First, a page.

3. A rotary machine comprising a shaft, an inner rotary member mounted to rotate onsaid shaft and provided with a plurality of outwardly opening Working chambers and with passages communicating with the respective working chambers, inlet and outlet means adapted to alternately register with said passages upon rotation of said rotary member, an outer rotary member mounted shaft,

Inn

tion any excess liquid from the outer rotary member, means for conducting liquid into the interior of said outer rotary member, and means on said outer rotary member and adapted upon rotation thereof to supply liquid from the lower portion of said h'ousing means to said liquid conducting means.

In testimony whereof I have hereunto sub scribed my name this 30th day of August, 192%.

ALFRED C. STENART.

Referenced by
Citing PatentFiling datePublication dateApplicantTitle
US2453373 *Aug 28, 1944Nov 9, 1948Paul KollsmanCompressor
US2609139 *Jun 27, 1945Sep 2, 1952Paul KollsmanFluid friction reducer
US2937499 *Aug 14, 1956May 24, 1960Inst SchienenfahrzeugeLiquid ring gaseous fluid displacing device
US3241741 *Jan 31, 1964Mar 22, 1966Augusto Breuer EduardoFluid conveyer, such as a vacuum pump or a compressor
US3323709 *Feb 3, 1965Jun 6, 1967Operation Oil Heat AssociatesLiquid ring pumps and systems
US4112688 *Oct 8, 1976Sep 12, 1978Shaw John BPositive displacement gas expansion engine with low temperature differential
US5100300 *Dec 28, 1990Mar 31, 1992The Nash Engineering CompanyLiquid ring pumps having rotating lobe liners with end walls
US5122035 *Jun 7, 1989Jun 16, 1992Pentamo OyLiquid ring compressor
US5251593 *May 30, 1990Oct 12, 1993Pedersen John RThermodynamic liquid ring machine
US5395215 *Jul 26, 1994Mar 7, 1995The Nash Engineering CompanySupports for rotatable housing of liquid ring pumps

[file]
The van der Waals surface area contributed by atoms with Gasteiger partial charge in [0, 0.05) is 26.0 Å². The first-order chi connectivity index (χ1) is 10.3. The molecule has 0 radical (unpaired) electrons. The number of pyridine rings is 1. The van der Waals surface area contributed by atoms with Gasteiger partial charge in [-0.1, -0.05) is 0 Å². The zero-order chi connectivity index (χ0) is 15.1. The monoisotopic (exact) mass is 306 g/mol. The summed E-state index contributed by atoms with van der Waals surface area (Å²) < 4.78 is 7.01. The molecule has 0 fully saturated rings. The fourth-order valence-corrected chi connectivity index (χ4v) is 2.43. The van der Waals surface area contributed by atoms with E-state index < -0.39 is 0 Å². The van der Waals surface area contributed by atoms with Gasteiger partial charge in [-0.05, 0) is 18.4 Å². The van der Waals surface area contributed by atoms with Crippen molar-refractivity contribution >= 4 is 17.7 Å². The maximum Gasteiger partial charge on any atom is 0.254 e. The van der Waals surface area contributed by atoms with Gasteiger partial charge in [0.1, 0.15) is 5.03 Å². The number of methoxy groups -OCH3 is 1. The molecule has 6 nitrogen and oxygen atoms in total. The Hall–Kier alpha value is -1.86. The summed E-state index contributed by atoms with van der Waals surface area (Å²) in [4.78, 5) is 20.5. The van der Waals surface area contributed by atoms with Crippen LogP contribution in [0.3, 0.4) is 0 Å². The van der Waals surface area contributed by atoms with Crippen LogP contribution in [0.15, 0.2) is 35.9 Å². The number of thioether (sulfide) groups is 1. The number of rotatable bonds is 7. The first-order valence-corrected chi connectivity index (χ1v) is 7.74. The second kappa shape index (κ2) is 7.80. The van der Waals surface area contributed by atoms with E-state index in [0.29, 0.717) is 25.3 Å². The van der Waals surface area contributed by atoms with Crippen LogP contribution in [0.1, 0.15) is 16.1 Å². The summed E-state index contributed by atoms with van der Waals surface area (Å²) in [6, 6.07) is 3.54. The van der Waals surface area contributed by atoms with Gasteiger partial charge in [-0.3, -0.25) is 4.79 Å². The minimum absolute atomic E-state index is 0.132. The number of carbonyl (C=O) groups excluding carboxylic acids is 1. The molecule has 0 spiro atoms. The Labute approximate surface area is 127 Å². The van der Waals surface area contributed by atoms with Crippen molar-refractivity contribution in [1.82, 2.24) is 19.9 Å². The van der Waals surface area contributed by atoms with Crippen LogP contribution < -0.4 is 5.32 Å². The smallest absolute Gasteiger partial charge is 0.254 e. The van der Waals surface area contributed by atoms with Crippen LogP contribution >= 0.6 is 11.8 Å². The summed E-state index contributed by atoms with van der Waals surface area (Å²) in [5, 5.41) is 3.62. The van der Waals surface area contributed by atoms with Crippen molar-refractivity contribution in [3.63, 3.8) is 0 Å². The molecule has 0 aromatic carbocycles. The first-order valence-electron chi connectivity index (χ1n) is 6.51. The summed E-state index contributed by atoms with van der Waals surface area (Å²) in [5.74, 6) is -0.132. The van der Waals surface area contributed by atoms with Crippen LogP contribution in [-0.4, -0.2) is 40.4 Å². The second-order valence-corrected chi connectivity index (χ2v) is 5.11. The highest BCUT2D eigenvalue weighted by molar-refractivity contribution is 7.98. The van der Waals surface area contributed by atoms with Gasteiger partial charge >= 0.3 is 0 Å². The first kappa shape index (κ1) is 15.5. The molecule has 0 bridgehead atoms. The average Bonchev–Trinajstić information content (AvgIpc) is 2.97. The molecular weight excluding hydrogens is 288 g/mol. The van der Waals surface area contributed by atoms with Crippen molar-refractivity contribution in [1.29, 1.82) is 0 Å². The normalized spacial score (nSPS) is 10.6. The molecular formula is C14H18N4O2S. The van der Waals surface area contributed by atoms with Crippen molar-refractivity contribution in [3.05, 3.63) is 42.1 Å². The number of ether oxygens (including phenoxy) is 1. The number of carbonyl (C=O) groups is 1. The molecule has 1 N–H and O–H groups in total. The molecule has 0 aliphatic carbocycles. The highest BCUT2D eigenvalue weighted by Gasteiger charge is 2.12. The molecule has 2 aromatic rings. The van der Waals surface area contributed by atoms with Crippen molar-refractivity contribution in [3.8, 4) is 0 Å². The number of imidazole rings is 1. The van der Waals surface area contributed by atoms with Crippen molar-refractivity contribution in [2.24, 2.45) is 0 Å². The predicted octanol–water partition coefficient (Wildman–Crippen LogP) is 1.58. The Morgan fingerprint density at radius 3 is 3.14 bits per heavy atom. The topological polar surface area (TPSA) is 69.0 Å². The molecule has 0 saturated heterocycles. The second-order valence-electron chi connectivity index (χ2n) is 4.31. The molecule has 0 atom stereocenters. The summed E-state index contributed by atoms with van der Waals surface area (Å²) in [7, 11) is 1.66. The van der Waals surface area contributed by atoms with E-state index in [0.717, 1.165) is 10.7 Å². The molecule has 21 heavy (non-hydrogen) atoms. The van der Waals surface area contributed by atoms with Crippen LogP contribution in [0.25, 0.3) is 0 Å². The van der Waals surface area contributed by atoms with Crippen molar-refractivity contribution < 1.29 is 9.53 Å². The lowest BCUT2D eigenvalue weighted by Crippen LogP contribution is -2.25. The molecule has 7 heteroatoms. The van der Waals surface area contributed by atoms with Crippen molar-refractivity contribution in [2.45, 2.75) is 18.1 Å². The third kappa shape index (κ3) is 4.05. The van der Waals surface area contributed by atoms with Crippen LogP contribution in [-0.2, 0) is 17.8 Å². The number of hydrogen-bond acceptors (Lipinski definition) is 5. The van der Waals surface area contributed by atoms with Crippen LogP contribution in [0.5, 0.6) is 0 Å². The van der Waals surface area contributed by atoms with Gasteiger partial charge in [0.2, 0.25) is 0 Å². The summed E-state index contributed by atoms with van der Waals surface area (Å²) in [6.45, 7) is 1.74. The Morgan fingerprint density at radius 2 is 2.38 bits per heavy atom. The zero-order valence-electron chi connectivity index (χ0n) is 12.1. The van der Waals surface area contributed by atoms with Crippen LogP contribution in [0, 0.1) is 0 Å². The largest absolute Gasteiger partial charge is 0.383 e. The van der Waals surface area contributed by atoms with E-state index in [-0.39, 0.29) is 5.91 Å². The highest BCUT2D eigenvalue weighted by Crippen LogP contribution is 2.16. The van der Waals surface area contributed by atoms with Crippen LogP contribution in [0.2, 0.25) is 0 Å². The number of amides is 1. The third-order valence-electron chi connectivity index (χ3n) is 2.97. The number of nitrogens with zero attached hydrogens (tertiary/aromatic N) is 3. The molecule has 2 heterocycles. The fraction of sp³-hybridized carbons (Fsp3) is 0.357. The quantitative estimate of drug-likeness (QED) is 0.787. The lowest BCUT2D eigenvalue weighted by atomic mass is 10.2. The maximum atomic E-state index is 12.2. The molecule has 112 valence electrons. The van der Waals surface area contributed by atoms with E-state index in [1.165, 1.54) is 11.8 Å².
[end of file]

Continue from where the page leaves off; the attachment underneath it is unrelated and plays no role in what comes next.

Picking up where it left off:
US5636523 *Jan 17, 1995Jun 10, 1997Energy Converters Ltd.Liquid ring compressor/turbine and air conditioning systems utilizing same
US5735674 *Apr 18, 1995Apr 7, 1998Sihi Gmbh & Co KgLiquid-ring gas pump
US6082973 *Dec 8, 1997Jul 4, 2000Siemens AktiengesellschaftLiquid ring machine having a rotor with sweeping edges for scraping-off deposits
US7465375Nov 13, 2003Dec 16, 2008Deka Products Limited PartnershipLiquid ring pumps with hermetically sealed motor rotors
US7488158 *Jun 28, 2005Feb 10, 2009Deka Products Limited PartnershipFluid transfer using devices with rotatable housings
US7597784Nov 13, 2003Oct 6, 2009Deka Products Limited PartnershipPurification; intakes, vaporization, accumulation, pumping; rotating housing for compression
US8006511Jun 6, 2008Aug 30, 2011Deka Products Limited PartnershipWater vapor distillation apparatus, method and system
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US8282790Oct 29, 2007Oct 9, 2012Deka Products Limited PartnershipDistilling liquid by vaporizing to form vapor to fill head chamber, compressing vapor by rotating in liquid ring pump using internal drive shaft and eccentric rotor with rotatable housing and motor having rotor and motor magnets hermetically sealed, condensing; compact, inexpensive; water purification
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US20120087808 *Oct 11, 2010Apr 12, 2012General Electric CompanyLiquid ring compressors for subsea compression of wet gases
CN100531841CNov 13, 2003Aug 26, 2009迪卡产品合伙有限公司Pressurized vapor cycle liquid distiller
CN101658740BNov 13, 2003Jun 4, 2014迪卡产品合伙有限公司压力蒸汽循环液体蒸馏器
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WO2004043566A2 *Nov 13, 2003May 27, 2004Deka Products LpDistillation with vapour pressurization
WO2005057015A1 *Nov 24, 2003Jun 23, 2005Deka Products LpFluid transfer using devices with rotatable housings
Classifications
U.S. Classification417/67, 417/68
International ClassificationF04C19/00
Cooperative ClassificationF04C19/002
European ClassificationF04C19/00D